Silver/gold ratio hits target; about those inflation indicators
Kitco Commentaries | Opinions, Ideas and Markets Talk
Featuring views and opinions written by market professionals, not staff journalists.
The NFTRH plan is and has been that the gold mining sector, due to the fundamentals implied by the handy graphic below, could eventually lead a world full of inflatables higher. The miners, leveraging gold’s out performance to most everything else during liquidity crises and even deflation, move first and draw in the inflationist bugs later. If the macro goes inflationary the miners will likely continue to perform well (ref. the 2003-2008 period) but would no longer be the go-to sector.
Then the play theoretically spreads far afield into commodities, global stocks (e.g. EM, Asia, etc.) and US markets/sectors that tend to benefit from the rising long-term yields (e.g. banks, materials, etc.) resulting from inflationary macro signaling. These would be aspects of a sustainable inflation/reflation trade IF the signals are in order. So let’s take a look at some of them.
The Silver/Gold Ratio (SGR), a reflationary risk ‘on’ indicator has hit our upside target, which we have tracked in NFTRH updates over the last few weeks using the yellow box highlighting an area near the down-trending 200 day moving average that would at least temporarily halt the party. The SGR is pausing and pulling back a bit here. All normal so far.
The weekly chart shows the strong rebound in this early inflation indicator within what is still a downtrend.
For a big picture view let’s flip it over to its evil mirror image, the Gold/Silver Ratio (GSR). If a rising SGR is an indicator of inflation and speculation a rising GSR is obviously the opposite. The big breakout in March gained a lot of attention as frightened herds sold everything that was not nailed down first and asked questions later. Taken at face value, this is still a dangerous situation because this liquidity stress indicator has not broken down on its long-term view.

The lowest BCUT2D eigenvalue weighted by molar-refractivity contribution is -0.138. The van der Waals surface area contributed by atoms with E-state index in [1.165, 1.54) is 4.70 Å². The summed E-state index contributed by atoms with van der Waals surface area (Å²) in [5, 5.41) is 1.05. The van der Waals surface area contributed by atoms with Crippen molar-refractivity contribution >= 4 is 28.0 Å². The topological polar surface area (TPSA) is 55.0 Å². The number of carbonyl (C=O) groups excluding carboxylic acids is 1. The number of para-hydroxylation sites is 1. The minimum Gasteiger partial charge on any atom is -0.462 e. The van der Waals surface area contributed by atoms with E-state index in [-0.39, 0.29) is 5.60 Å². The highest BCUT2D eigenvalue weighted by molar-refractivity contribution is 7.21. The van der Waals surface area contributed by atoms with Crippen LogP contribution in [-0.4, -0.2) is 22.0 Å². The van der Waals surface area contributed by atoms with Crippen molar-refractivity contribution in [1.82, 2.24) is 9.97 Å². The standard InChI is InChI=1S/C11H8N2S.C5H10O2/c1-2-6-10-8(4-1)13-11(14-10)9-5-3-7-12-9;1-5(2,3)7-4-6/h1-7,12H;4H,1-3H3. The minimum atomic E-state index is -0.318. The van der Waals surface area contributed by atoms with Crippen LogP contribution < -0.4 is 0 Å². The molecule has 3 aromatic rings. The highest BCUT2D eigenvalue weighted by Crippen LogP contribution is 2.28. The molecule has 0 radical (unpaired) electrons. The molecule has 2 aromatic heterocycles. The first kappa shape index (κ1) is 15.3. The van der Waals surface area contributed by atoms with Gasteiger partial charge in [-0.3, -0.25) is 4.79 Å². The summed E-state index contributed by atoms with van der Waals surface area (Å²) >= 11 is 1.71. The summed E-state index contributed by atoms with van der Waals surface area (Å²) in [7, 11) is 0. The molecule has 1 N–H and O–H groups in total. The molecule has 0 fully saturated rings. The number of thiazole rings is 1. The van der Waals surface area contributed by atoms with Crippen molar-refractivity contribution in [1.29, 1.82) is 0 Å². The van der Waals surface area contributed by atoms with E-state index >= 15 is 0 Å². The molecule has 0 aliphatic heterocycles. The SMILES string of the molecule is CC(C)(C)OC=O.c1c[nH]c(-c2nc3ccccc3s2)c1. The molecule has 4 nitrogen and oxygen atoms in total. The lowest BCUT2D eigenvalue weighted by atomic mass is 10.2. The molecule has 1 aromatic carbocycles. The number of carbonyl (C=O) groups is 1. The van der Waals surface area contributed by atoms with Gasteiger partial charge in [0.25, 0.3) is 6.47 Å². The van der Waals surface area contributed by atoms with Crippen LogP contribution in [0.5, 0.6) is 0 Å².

If the GSR holds here the damage to the reflation trades could be extensive. They are mostly down trending after all and as such, are only indicated to be bouncing (see copper below). Optimists will say that change has to start somewhere and that somewhere would be in taking out the SGR’s yellow box on the first chart above, with silver establishing real leadership over gold. We are not there yet.
Copper has played (reflationary) ball by rising to the first real resistance zone at 2.50. The next resistance is the SMA 200 at 2.55 and after that lateral resistance at 2.62. Copper’s trends are still firmly down and risk to the metal to which many ascribe great economic importance is high.
The CDNX/TSX ratio, another of our early inflation indicators, popped above the SMA 200 in early May, which we noted in real time in a subscriber update because it’s another important indicator on the future macro.
Why is it important? Don’t take my word for it. Review the fact of the ratio’s general correlation to both the CRB commodity index and the US inflation expectations gauge, TIP/TLT on this monthly log scale chart. If daily CDNX/TSX above is changing trend for real then commodities and inflation expectations should eventually follow.
These are a few important things to be watching with respect to a reflation/inflation trade, which US and global central banks are trying their best to promote. So far, the US dollar is playing ball too and it is an important indicator in its own right. Unless this is some sort of bizarre head fake Uncle Buck has broken down and should set about the March lows.
While I see reasons for caution on the short-term (e.g. SGR & Copper at initial targets within downtrends), I also see positives like the CDNX/TSX ratio very possibly changing trend and the USD breaking down.
Whether this plays out now or later on, a set it and forget it and/or diversified market orientation is not going to work well. If the picture is inflationary, you invest inflationary. If it is deflationary you invest (or hold tons of safer cash equivalents/bonds) deflationary. If it is one of the grey areas in between, well, I’ll leave that up to you.
Just two months ago the world was completely terrified of deflation and that liquidity crisis drove ’em all to cash. If the signals above go positive for real too much cash will actually be an impairment considering that the Fed is actively trying to turn the US dollar into even funnier munny than it and its trampy global counterparts already are.
What we are doing in the article above is gauging the progress of the transition to the next, and likely much different, phase. There will be stops, starts and volatility along the way. But when the time comes that the inflation/reflation indicators have changed trend you’ll know the macro is already in its new phase.